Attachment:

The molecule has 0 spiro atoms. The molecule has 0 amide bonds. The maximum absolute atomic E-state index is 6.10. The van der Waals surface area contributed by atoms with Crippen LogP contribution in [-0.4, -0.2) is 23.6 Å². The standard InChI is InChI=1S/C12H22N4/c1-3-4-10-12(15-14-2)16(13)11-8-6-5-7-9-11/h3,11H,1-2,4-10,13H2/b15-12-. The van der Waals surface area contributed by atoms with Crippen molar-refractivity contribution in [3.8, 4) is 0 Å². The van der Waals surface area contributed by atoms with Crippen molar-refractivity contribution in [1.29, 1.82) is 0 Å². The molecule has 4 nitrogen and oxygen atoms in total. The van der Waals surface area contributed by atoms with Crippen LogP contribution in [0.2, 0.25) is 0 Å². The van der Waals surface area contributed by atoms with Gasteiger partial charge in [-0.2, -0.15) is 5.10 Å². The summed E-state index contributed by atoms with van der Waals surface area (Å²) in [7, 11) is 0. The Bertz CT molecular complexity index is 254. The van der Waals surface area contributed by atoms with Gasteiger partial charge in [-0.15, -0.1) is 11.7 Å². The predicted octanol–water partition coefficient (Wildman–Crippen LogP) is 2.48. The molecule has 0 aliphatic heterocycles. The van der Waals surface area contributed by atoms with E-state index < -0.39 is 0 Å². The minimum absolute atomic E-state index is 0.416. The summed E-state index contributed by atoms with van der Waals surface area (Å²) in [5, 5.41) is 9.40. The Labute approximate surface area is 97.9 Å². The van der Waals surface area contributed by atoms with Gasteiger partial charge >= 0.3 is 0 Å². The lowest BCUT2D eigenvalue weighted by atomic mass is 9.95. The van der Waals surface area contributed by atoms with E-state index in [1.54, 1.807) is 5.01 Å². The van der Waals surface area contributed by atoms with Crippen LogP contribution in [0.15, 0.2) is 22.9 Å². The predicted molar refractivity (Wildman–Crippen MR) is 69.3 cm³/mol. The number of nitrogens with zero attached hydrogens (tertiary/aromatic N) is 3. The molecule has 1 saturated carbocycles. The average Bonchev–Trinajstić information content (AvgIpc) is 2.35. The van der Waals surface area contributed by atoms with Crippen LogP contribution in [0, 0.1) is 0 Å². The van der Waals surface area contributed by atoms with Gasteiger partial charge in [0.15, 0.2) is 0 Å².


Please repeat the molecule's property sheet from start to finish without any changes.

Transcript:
The molecule has 0 spiro atoms. The molecule has 0 amide bonds. The maximum absolute atomic E-state index is 6.10. The van der Waals surface area contributed by atoms with Crippen LogP contribution in [-0.4, -0.2) is 23.6 Å². The standard InChI is InChI=1S/C12H22N4/c1-3-4-10-12(15-14-2)16(13)11-8-6-5-7-9-11/h3,11H,1-2,4-10,13H2/b15-12-. The van der Waals surface area contributed by atoms with Crippen molar-refractivity contribution in [3.8, 4) is 0 Å². The van der Waals surface area contributed by atoms with Crippen molar-refractivity contribution in [1.29, 1.82) is 0 Å². The molecule has 4 nitrogen and oxygen atoms in total. The van der Waals surface area contributed by atoms with Crippen LogP contribution in [0.2, 0.25) is 0 Å². The van der Waals surface area contributed by atoms with Gasteiger partial charge in [-0.2, -0.15) is 5.10 Å². The summed E-state index contributed by atoms with van der Waals surface area (Å²) in [7, 11) is 0. The Bertz CT molecular complexity index is 254. The van der Waals surface area contributed by atoms with Gasteiger partial charge in [-0.15, -0.1) is 11.7 Å². The predicted octanol–water partition coefficient (Wildman–Crippen LogP) is 2.48. The molecule has 0 aliphatic heterocycles. The van der Waals surface area contributed by atoms with E-state index < -0.39 is 0 Å². The minimum absolute atomic E-state index is 0.416. The summed E-state index contributed by atoms with van der Waals surface area (Å²) in [5, 5.41) is 9.40. The Labute approximate surface area is 97.9 Å². The van der Waals surface area contributed by atoms with Gasteiger partial charge >= 0.3 is 0 Å². The lowest BCUT2D eigenvalue weighted by atomic mass is 9.95. The van der Waals surface area contributed by atoms with E-state index in [1.54, 1.807) is 5.01 Å². The van der Waals surface area contributed by atoms with Crippen LogP contribution in [0.15, 0.2) is 22.9 Å². The predicted molar refractivity (Wildman–Crippen MR) is 69.3 cm³/mol. The number of nitrogens with zero attached hydrogens (tertiary/aromatic N) is 3. The molecule has 1 saturated carbocycles. The average Bonchev–Trinajstić information content (AvgIpc) is 2.35. The van der Waals surface area contributed by atoms with Crippen LogP contribution in [0, 0.1) is 0 Å². The van der Waals surface area contributed by atoms with Gasteiger partial charge in [0.15, 0.2) is 0 Å².